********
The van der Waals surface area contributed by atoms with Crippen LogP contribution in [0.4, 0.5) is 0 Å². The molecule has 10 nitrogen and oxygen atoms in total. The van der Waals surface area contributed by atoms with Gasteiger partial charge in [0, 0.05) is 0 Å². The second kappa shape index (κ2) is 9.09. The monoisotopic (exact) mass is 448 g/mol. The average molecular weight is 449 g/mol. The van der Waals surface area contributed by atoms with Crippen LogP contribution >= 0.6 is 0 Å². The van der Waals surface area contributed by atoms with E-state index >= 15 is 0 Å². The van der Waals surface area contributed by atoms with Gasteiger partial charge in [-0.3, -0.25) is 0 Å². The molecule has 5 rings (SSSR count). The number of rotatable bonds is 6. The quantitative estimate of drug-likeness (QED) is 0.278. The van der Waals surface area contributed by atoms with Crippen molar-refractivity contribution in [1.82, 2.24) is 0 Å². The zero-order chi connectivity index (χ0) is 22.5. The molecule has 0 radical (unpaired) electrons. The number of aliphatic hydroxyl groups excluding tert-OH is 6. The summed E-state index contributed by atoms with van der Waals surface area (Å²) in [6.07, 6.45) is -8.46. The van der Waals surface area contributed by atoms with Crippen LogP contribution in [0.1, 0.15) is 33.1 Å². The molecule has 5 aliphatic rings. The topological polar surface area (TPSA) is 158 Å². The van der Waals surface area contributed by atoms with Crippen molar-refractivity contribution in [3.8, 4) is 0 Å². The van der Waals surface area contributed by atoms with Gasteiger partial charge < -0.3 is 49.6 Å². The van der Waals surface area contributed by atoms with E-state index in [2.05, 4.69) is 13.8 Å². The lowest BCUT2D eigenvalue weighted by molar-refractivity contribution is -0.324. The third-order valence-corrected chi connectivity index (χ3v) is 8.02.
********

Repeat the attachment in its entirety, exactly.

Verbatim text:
The van der Waals surface area contributed by atoms with Crippen LogP contribution in [0.4, 0.5) is 0 Å². The molecule has 10 nitrogen and oxygen atoms in total. The van der Waals surface area contributed by atoms with Gasteiger partial charge in [0, 0.05) is 0 Å². The second kappa shape index (κ2) is 9.09. The monoisotopic (exact) mass is 448 g/mol. The average molecular weight is 449 g/mol. The van der Waals surface area contributed by atoms with Crippen LogP contribution >= 0.6 is 0 Å². The van der Waals surface area contributed by atoms with E-state index >= 15 is 0 Å². The van der Waals surface area contributed by atoms with Gasteiger partial charge in [-0.3, -0.25) is 0 Å². The molecule has 5 rings (SSSR count). The number of rotatable bonds is 6. The quantitative estimate of drug-likeness (QED) is 0.278. The van der Waals surface area contributed by atoms with Crippen molar-refractivity contribution in [1.82, 2.24) is 0 Å². The zero-order chi connectivity index (χ0) is 22.5. The molecule has 0 radical (unpaired) electrons. The number of aliphatic hydroxyl groups excluding tert-OH is 6. The summed E-state index contributed by atoms with van der Waals surface area (Å²) in [6.07, 6.45) is -8.46. The van der Waals surface area contributed by atoms with Crippen LogP contribution in [0.1, 0.15) is 33.1 Å². The molecule has 5 aliphatic rings. The topological polar surface area (TPSA) is 158 Å². The van der Waals surface area contributed by atoms with Crippen molar-refractivity contribution in [3.8, 4) is 0 Å². The van der Waals surface area contributed by atoms with Gasteiger partial charge < -0.3 is 49.6 Å². The van der Waals surface area contributed by atoms with E-state index in [2.05, 4.69) is 13.8 Å². The lowest BCUT2D eigenvalue weighted by molar-refractivity contribution is -0.324. The third-order valence-corrected chi connectivity index (χ3v) is 8.02.